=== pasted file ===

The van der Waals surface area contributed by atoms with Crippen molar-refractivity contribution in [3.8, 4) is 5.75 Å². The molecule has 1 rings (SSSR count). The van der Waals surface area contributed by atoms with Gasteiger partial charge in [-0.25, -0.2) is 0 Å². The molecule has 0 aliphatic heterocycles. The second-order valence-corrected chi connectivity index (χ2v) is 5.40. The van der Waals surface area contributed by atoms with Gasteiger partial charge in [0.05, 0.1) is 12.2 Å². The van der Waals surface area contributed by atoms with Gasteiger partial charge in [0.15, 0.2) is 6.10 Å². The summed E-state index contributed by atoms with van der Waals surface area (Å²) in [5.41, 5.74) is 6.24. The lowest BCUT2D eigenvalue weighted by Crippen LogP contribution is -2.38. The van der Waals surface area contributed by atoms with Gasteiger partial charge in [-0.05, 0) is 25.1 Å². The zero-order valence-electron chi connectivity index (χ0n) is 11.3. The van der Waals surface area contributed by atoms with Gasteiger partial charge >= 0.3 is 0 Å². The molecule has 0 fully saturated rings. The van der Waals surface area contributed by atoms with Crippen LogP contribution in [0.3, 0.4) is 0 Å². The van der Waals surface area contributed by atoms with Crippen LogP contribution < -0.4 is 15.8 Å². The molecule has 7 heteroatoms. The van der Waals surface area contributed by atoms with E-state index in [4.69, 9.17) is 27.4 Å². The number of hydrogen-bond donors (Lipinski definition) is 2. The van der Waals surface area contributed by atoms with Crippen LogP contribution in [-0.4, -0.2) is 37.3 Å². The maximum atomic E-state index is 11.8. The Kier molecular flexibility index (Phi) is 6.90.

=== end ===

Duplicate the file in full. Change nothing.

The van der Waals surface area contributed by atoms with Crippen molar-refractivity contribution in [3.8, 4) is 5.75 Å². The molecule has 1 rings (SSSR count). The van der Waals surface area contributed by atoms with Gasteiger partial charge in [-0.25, -0.2) is 0 Å². The molecule has 0 aliphatic heterocycles. The second-order valence-corrected chi connectivity index (χ2v) is 5.40. The van der Waals surface area contributed by atoms with Gasteiger partial charge in [0.05, 0.1) is 12.2 Å². The van der Waals surface area contributed by atoms with Gasteiger partial charge in [0.15, 0.2) is 6.10 Å². The summed E-state index contributed by atoms with van der Waals surface area (Å²) in [5.41, 5.74) is 6.24. The lowest BCUT2D eigenvalue weighted by Crippen LogP contribution is -2.38. The van der Waals surface area contributed by atoms with Gasteiger partial charge in [-0.05, 0) is 25.1 Å². The zero-order valence-electron chi connectivity index (χ0n) is 11.3. The van der Waals surface area contributed by atoms with Gasteiger partial charge >= 0.3 is 0 Å². The molecule has 0 fully saturated rings. The van der Waals surface area contributed by atoms with Crippen LogP contribution in [0.3, 0.4) is 0 Å². The van der Waals surface area contributed by atoms with Crippen LogP contribution < -0.4 is 15.8 Å². The molecule has 7 heteroatoms. The van der Waals surface area contributed by atoms with E-state index in [4.69, 9.17) is 27.4 Å². The number of hydrogen-bond donors (Lipinski definition) is 2. The van der Waals surface area contributed by atoms with Crippen LogP contribution in [-0.4, -0.2) is 37.3 Å². The maximum atomic E-state index is 11.8. The Kier molecular flexibility index (Phi) is 6.90.